Originally Posted by focus
GM blew the entire concept of EREV. The whole point of the E-Flex (now called Voltec) platform was to eliminate the physical linkage between the gas engine and the drive wheels. By re-introducing that link, they have created a very technologically advanced hybrid, but fell short of the "extended range electric vehicle" in my opinion. It's certainly not what GM initially sold many of us on.
Also, the "only when it's going over 70MPH in charge sustaining mode" explanation is made by the very same people at GM that suggested there was no physical linkage between the gas engine and the drive wheels- and that "the gas engine would only function as a genset". In other words, I'm highly skeptical that those are the only conditions in which the drive wheels are powered solely by the gas engine. In fact, Pam Fletcher said it can also play a part at speeds as low as roughly 35 mph. If I wanted a car that operates on battery up to 35MPH, I would buy a Ford Fusion Hybrid.
Don't get me wrong, the Volt is probably the best hybrid on the market. But it's not an electric car, and it's not a series hybrid. I have a feeling the Energi will have a similar setup to the Volt- but I hope Ford doesn't abuse the trust of the enthusiasts that follow the development of that car.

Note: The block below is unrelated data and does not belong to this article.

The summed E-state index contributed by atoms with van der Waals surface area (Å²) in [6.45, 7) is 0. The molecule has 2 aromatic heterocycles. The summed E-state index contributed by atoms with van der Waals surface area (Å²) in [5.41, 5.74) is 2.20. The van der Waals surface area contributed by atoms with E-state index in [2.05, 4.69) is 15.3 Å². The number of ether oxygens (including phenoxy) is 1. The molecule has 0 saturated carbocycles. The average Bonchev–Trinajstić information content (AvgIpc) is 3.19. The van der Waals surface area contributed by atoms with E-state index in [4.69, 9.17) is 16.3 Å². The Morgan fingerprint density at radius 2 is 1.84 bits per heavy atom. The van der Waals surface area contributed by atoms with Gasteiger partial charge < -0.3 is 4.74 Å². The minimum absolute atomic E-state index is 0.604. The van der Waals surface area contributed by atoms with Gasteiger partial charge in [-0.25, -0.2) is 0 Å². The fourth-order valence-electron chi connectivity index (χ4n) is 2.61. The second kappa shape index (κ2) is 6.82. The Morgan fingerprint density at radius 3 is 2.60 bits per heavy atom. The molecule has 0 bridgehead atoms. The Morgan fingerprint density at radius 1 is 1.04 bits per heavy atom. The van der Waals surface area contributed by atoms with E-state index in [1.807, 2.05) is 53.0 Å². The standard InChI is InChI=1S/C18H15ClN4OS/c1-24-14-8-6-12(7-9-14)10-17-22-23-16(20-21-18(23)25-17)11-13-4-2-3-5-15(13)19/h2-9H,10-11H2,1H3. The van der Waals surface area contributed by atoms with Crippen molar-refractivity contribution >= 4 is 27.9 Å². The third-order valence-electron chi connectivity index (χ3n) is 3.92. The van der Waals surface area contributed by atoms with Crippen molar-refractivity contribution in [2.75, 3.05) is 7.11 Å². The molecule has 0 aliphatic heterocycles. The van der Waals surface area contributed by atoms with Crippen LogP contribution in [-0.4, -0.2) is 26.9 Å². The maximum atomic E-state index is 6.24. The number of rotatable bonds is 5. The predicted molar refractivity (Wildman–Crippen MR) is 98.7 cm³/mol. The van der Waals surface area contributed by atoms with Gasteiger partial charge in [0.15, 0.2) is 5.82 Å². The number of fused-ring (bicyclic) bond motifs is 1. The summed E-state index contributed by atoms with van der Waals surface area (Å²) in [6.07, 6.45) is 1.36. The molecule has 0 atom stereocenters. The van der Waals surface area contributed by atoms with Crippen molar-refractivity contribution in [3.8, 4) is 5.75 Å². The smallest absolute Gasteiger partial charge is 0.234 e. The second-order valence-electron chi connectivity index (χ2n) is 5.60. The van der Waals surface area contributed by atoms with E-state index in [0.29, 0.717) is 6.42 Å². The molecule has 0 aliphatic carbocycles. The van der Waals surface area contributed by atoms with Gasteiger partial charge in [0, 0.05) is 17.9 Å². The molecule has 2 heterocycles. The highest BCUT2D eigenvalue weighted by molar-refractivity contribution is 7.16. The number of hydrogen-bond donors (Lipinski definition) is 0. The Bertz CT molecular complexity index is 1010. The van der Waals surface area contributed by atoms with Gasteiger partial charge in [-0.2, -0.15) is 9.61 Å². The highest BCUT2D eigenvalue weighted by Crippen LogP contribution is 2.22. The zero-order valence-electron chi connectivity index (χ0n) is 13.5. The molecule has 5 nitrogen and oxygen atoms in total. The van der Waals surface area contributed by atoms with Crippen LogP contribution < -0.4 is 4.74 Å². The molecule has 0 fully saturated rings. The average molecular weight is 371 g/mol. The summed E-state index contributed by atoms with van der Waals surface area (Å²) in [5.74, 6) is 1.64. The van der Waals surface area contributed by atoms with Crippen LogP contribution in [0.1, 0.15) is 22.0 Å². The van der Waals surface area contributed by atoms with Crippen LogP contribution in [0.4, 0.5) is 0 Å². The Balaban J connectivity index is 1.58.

I, for one, can't wait for the Focus Electric.
I hear you. I was similarly disappointed at hearing there was a mechanical link, especially after it was "denied" or not disclosed for so long. That said, IF there are points at which it is simply more energy efficient to let the engine drive the wheels, than to produce electricity to charge the battery to drive the wheels, doesn't it make sense to do that?
And I suspect you are correct that there may be other instances when the car derives traction power directly from the ICE, but again if during those moments it is more energy efficient to do so, isn't that really the best way to do it? But agreed GM should have been more fourthcoming.
The whole point is to be able to drive electric, and certainly people are able to do that with the Volt. Many are doing 90% electric no problem, and many of their "non electric" miles are from driving on long trips that no existing EV could handle, without some heroic efforts to set up charge points.